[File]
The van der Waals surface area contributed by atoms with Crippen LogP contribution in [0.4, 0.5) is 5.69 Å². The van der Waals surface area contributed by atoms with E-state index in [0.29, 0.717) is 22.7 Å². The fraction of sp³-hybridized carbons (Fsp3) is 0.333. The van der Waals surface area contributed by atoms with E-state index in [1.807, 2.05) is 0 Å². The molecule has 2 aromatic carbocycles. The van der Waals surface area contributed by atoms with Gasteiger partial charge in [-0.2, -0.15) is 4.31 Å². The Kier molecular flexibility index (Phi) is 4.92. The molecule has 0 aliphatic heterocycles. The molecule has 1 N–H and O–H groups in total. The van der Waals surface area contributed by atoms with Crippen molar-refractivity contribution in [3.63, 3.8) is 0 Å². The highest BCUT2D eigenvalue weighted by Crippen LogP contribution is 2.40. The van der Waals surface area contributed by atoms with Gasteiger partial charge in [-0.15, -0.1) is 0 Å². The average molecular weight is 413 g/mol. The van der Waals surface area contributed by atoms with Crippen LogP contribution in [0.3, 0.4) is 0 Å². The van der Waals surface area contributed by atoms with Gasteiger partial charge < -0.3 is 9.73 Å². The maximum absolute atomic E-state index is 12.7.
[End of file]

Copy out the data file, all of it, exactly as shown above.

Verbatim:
The van der Waals surface area contributed by atoms with Crippen LogP contribution in [0.4, 0.5) is 5.69 Å². The van der Waals surface area contributed by atoms with E-state index in [0.29, 0.717) is 22.7 Å². The fraction of sp³-hybridized carbons (Fsp3) is 0.333. The van der Waals surface area contributed by atoms with E-state index in [1.807, 2.05) is 0 Å². The molecule has 2 aromatic carbocycles. The van der Waals surface area contributed by atoms with Gasteiger partial charge in [-0.2, -0.15) is 4.31 Å². The Kier molecular flexibility index (Phi) is 4.92. The molecule has 0 aliphatic heterocycles. The molecule has 1 N–H and O–H groups in total. The van der Waals surface area contributed by atoms with Crippen molar-refractivity contribution in [3.63, 3.8) is 0 Å². The highest BCUT2D eigenvalue weighted by Crippen LogP contribution is 2.40. The van der Waals surface area contributed by atoms with Gasteiger partial charge in [-0.15, -0.1) is 0 Å². The average molecular weight is 413 g/mol. The van der Waals surface area contributed by atoms with Crippen LogP contribution in [0.3, 0.4) is 0 Å². The van der Waals surface area contributed by atoms with Gasteiger partial charge < -0.3 is 9.73 Å². The maximum absolute atomic E-state index is 12.7.